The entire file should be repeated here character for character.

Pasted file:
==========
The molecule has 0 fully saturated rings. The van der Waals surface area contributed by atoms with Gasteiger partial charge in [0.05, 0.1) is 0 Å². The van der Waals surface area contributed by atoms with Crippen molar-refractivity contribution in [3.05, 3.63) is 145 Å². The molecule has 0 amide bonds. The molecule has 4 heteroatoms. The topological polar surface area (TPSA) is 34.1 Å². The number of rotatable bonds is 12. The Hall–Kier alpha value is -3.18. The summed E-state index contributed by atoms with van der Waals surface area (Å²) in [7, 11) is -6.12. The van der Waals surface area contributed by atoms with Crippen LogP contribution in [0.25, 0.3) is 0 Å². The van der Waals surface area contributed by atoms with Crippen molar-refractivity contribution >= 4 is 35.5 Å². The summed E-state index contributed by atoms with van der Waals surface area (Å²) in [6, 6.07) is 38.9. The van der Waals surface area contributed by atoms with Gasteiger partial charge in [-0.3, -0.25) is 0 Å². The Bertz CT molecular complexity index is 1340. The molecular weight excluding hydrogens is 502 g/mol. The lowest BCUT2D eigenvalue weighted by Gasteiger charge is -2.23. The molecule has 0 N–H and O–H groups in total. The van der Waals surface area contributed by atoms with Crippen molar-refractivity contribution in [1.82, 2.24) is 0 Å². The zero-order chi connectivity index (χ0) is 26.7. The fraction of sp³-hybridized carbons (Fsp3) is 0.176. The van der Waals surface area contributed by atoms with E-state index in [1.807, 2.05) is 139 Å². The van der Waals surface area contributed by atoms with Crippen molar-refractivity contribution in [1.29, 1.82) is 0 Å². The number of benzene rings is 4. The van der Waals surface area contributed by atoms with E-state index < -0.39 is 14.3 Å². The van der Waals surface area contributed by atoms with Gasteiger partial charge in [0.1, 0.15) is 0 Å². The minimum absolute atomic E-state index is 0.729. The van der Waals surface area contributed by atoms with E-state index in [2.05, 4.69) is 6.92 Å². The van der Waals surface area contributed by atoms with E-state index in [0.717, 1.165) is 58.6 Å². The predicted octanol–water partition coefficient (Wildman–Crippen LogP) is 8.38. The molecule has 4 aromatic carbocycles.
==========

The molecule has 0 fully saturated rings. The van der Waals surface area contributed by atoms with Gasteiger partial charge in [0.05, 0.1) is 0 Å². The van der Waals surface area contributed by atoms with Crippen molar-refractivity contribution in [3.05, 3.63) is 145 Å². The molecule has 0 amide bonds. The molecule has 4 heteroatoms. The topological polar surface area (TPSA) is 34.1 Å². The number of rotatable bonds is 12. The Hall–Kier alpha value is -3.18. The summed E-state index contributed by atoms with van der Waals surface area (Å²) in [7, 11) is -6.12. The van der Waals surface area contributed by atoms with Crippen LogP contribution in [0.25, 0.3) is 0 Å². The van der Waals surface area contributed by atoms with Crippen molar-refractivity contribution >= 4 is 35.5 Å². The summed E-state index contributed by atoms with van der Waals surface area (Å²) in [6, 6.07) is 38.9. The van der Waals surface area contributed by atoms with Gasteiger partial charge in [-0.3, -0.25) is 0 Å². The Bertz CT molecular complexity index is 1340. The molecular weight excluding hydrogens is 502 g/mol. The lowest BCUT2D eigenvalue weighted by Gasteiger charge is -2.23. The molecule has 0 N–H and O–H groups in total. The van der Waals surface area contributed by atoms with Crippen molar-refractivity contribution in [1.82, 2.24) is 0 Å². The zero-order chi connectivity index (χ0) is 26.7. The fraction of sp³-hybridized carbons (Fsp3) is 0.176. The van der Waals surface area contributed by atoms with E-state index in [1.807, 2.05) is 139 Å². The van der Waals surface area contributed by atoms with Crippen molar-refractivity contribution in [1.29, 1.82) is 0 Å². The number of benzene rings is 4. The van der Waals surface area contributed by atoms with E-state index < -0.39 is 14.3 Å². The van der Waals surface area contributed by atoms with Gasteiger partial charge in [0.1, 0.15) is 0 Å². The minimum absolute atomic E-state index is 0.729. The van der Waals surface area contributed by atoms with E-state index in [2.05, 4.69) is 6.92 Å². The van der Waals surface area contributed by atoms with E-state index in [0.717, 1.165) is 58.6 Å². The predicted octanol–water partition coefficient (Wildman–Crippen LogP) is 8.38. The molecule has 4 aromatic carbocycles.